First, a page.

Saw this in an elevator in a block of flats near Waterloo. I promise I didn't make this up.
How does this happen? It's so obvious it has to be deliberate. But, but, but...!
So you've got a load of competition kettlebells (and if not, why not?) but they're all the same colour. Boring boring boring! Not only that, their similarity of hue is hindering rapid and effective identification. You're a busy person, you don't have time to pick 'em, look at a little insignia, or any other tedious nonsense. You need kolour-koded kettlebells!
Any kettlebell can look good in black. But... *yawn*
Here's how...Continue reading "How to spraypaint a kettlebell"
Been riding around on this seriously unsafe back tyre for several months (well, several months before my several months layoff from cycling ;-).
The worst bit was that the sidewall attachment to the rim beading was almost torn through for about 8cm which gave rise to this alarming sideways drift every wheel rotation on corners...Continue reading "Bike maintenance"
Thanks to a tip-off from the iron freaks at LKB, I recently picked up a Reebok "Iron Vest", a 20lb neoprene garment intended for adding a strength component to aerobic workouts. Having not been to a London Friday Night Skate in absolutely ages I resolved to go, and introduce a new friend to the joy of group skates...
You think it's funny now, Bucko...
(The flak jacket in the photo is in fact the "Iron Vest".)Continue reading "Friday Night Weighted Skate"
Oh boy, legal rip-off. I ordered US$38.98 (£20.36) of crap from Cafepress and managed to incur £7.55 Customs and Royal Mail clearance fee, so 37% of the original cost ended up in the laps of Customs and Royal Mail. Why? The maximum declared value of imported goods is £18 before it's subject to tax. So £3.55 was VAT (fair, accurate, no problems), and the remaining £4.00 was a charge by the Royal Mail to clear it through Customs and deliver it. Except they don't, they take it to the local holding P.O. for collection. I guess my objection is a) having to pay for a service I didn't request and b) for which I have to do extra work myself, work I see as firmly in the remit of the service provider, i.e. deliver it to the labelled address(!) c) paying £7.55 on £20.36 worth of goods(!!)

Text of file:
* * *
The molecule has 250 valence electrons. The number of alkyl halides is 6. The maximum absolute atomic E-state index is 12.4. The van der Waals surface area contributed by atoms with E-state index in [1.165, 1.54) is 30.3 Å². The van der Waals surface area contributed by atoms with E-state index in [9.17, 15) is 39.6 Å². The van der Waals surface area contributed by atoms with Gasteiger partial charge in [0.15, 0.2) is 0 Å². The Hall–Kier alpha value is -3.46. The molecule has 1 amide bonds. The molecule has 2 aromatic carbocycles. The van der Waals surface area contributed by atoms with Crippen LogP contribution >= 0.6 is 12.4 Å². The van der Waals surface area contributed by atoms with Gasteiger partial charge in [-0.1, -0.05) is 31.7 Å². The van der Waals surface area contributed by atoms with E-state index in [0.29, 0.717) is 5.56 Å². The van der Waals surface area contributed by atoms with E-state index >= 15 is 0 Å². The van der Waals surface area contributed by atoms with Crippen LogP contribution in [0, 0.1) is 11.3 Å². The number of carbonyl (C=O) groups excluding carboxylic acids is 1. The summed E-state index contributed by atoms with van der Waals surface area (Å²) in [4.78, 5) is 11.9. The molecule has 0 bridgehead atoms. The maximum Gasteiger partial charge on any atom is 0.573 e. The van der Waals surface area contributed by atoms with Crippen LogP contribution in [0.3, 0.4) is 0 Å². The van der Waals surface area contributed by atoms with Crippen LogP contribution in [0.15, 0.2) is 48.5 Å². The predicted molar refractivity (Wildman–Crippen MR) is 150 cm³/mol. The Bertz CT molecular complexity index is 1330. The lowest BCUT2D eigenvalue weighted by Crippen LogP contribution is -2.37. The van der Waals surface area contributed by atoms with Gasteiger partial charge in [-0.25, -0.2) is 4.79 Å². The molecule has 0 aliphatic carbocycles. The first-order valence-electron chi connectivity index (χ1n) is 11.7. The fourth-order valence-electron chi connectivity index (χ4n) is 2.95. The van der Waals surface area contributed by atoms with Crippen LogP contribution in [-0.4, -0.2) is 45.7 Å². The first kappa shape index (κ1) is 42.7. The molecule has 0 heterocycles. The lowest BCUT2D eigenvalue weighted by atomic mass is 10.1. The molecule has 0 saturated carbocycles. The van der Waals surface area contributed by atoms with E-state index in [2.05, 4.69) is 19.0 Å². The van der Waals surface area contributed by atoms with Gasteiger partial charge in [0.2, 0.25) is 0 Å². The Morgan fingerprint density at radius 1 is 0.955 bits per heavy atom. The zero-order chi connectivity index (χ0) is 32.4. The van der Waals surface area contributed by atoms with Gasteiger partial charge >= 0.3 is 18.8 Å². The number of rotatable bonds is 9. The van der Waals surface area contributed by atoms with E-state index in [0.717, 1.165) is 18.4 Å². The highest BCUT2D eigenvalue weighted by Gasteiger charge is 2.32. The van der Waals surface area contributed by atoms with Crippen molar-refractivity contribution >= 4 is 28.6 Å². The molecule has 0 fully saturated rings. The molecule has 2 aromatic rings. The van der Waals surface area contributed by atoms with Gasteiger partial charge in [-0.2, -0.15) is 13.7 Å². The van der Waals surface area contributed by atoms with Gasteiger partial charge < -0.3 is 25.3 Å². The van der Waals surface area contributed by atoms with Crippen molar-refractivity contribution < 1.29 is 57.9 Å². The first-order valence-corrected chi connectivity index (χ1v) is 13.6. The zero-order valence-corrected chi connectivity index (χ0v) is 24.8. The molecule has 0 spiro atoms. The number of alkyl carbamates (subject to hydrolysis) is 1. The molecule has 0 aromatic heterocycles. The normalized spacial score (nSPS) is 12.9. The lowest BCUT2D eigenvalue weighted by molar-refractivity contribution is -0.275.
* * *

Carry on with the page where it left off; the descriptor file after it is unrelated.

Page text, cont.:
Grr, just checked my phone bill and a whole series of unsolicited £1.50 reverse-billed SMSs ("text spam") have been charged to my account:
Sunshine Quiz Wkly Q! Win a top Sony DVD player if u know which country Liverpool played in mid week? Txt ansr to 82277. £1.50 SP:TyroneContinue reading "82277 SMS spam"
In my quest to learn about redundant firewalls I've had to understand how Internet routing works. Another on my "vaguely understood for at least half a decade" list that's coming into much sharper focus. In the course of learning about HSRP, Hot Standby Router Protocol I discovered RouterGod, a series of articles on low-level internet arcana presented as... celebrity interviews! E.g. Paul Hogan tells us about HSRP! They are absolutely fantastic, especially 7 of 9 on OSPFContinue reading "Learning with humor"
I've been neck-deep in iptables trying to set up a dual redundant firewall out of a pair of Linux 2.6 boxes. I'm currently moving from a six year long fuzzy phase of vaguely understanding how iptables works to rapidly upgrading that into a solid working knowledge: enough to actually create something non-trivial, on my own. Put another way, enter an endless loop of typing commands, reading documents, (note the order there), puzzling at why it doesn't work...
So in the course of all this something quite technically funny just happened...Continue reading "Firewall hijinx"
Microsoft provide their Visual Studio IDE at a variety of price-points, ranging from the cheapest being their "Express" version to "Team Studio", the all-new designator for "Enterprise". The latest soon-to-be-released Visual Studio 2005 has a feature comparison chart for prospective customers. One notable, and IMO disappointing, missing feature is mobile device development from their Express version.
Why might this be a mistake?Continue reading "No .NET mobile development for hobbyists"
I took the mini interval Tabata timer I wrote last night and added programmable work/rest periods, total number of intervals, separate total and interval timers, and, crucially, a fixed 10s countdown to get in position. I think this is pretty well as much functionality as a high-end stopwatch.
Download IntervalTimer_20050410.exe. Still 20KB :-)